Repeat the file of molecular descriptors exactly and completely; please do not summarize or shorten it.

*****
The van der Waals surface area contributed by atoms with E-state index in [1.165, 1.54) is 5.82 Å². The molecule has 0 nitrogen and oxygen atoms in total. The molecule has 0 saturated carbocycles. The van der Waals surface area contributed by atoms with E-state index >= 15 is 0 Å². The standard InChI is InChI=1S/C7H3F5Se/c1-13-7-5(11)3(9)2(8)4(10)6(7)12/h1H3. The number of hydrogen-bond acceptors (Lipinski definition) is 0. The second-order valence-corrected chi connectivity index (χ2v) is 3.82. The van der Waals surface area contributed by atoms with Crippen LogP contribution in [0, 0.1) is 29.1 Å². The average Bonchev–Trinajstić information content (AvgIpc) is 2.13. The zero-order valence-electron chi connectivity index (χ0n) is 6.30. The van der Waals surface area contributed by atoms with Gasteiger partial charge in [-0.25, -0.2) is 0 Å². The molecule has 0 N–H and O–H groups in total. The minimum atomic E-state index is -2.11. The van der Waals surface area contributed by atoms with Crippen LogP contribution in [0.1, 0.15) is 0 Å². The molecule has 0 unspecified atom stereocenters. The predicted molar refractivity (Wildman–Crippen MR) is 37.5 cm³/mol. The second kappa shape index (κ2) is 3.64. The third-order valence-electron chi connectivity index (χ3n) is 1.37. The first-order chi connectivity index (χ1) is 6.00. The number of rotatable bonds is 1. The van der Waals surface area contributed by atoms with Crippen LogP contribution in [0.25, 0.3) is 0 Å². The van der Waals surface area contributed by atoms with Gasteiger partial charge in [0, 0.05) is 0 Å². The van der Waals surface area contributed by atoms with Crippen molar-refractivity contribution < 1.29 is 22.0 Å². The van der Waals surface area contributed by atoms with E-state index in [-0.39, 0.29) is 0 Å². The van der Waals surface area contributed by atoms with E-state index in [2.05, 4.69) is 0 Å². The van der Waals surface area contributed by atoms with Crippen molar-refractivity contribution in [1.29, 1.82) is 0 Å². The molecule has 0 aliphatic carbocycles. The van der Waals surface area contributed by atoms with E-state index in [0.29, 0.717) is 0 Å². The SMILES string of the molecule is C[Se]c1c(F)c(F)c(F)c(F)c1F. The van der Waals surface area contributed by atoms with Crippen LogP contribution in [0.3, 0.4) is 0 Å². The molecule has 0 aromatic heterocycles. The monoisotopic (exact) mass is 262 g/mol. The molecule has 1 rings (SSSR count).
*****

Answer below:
The van der Waals surface area contributed by atoms with E-state index in [1.165, 1.54) is 5.82 Å². The molecule has 0 nitrogen and oxygen atoms in total. The molecule has 0 saturated carbocycles. The van der Waals surface area contributed by atoms with E-state index >= 15 is 0 Å². The standard InChI is InChI=1S/C7H3F5Se/c1-13-7-5(11)3(9)2(8)4(10)6(7)12/h1H3. The number of hydrogen-bond acceptors (Lipinski definition) is 0. The second-order valence-corrected chi connectivity index (χ2v) is 3.82. The van der Waals surface area contributed by atoms with Crippen LogP contribution in [0, 0.1) is 29.1 Å². The average Bonchev–Trinajstić information content (AvgIpc) is 2.13. The zero-order valence-electron chi connectivity index (χ0n) is 6.30. The van der Waals surface area contributed by atoms with Gasteiger partial charge in [-0.25, -0.2) is 0 Å². The molecule has 0 N–H and O–H groups in total. The minimum atomic E-state index is -2.11. The van der Waals surface area contributed by atoms with Crippen LogP contribution in [0.1, 0.15) is 0 Å². The molecule has 0 unspecified atom stereocenters. The predicted molar refractivity (Wildman–Crippen MR) is 37.5 cm³/mol. The second kappa shape index (κ2) is 3.64. The third-order valence-electron chi connectivity index (χ3n) is 1.37. The first-order chi connectivity index (χ1) is 6.00. The number of rotatable bonds is 1. The van der Waals surface area contributed by atoms with Crippen LogP contribution in [0.25, 0.3) is 0 Å². The van der Waals surface area contributed by atoms with Gasteiger partial charge in [0, 0.05) is 0 Å². The van der Waals surface area contributed by atoms with Crippen molar-refractivity contribution < 1.29 is 22.0 Å². The van der Waals surface area contributed by atoms with E-state index in [-0.39, 0.29) is 0 Å². The van der Waals surface area contributed by atoms with E-state index in [2.05, 4.69) is 0 Å². The van der Waals surface area contributed by atoms with Crippen molar-refractivity contribution in [1.29, 1.82) is 0 Å². The molecule has 0 aliphatic carbocycles. The van der Waals surface area contributed by atoms with E-state index in [0.29, 0.717) is 0 Å². The SMILES string of the molecule is C[Se]c1c(F)c(F)c(F)c(F)c1F. The van der Waals surface area contributed by atoms with Crippen LogP contribution in [0.3, 0.4) is 0 Å². The molecule has 0 aromatic heterocycles. The monoisotopic (exact) mass is 262 g/mol. The molecule has 1 rings (SSSR count).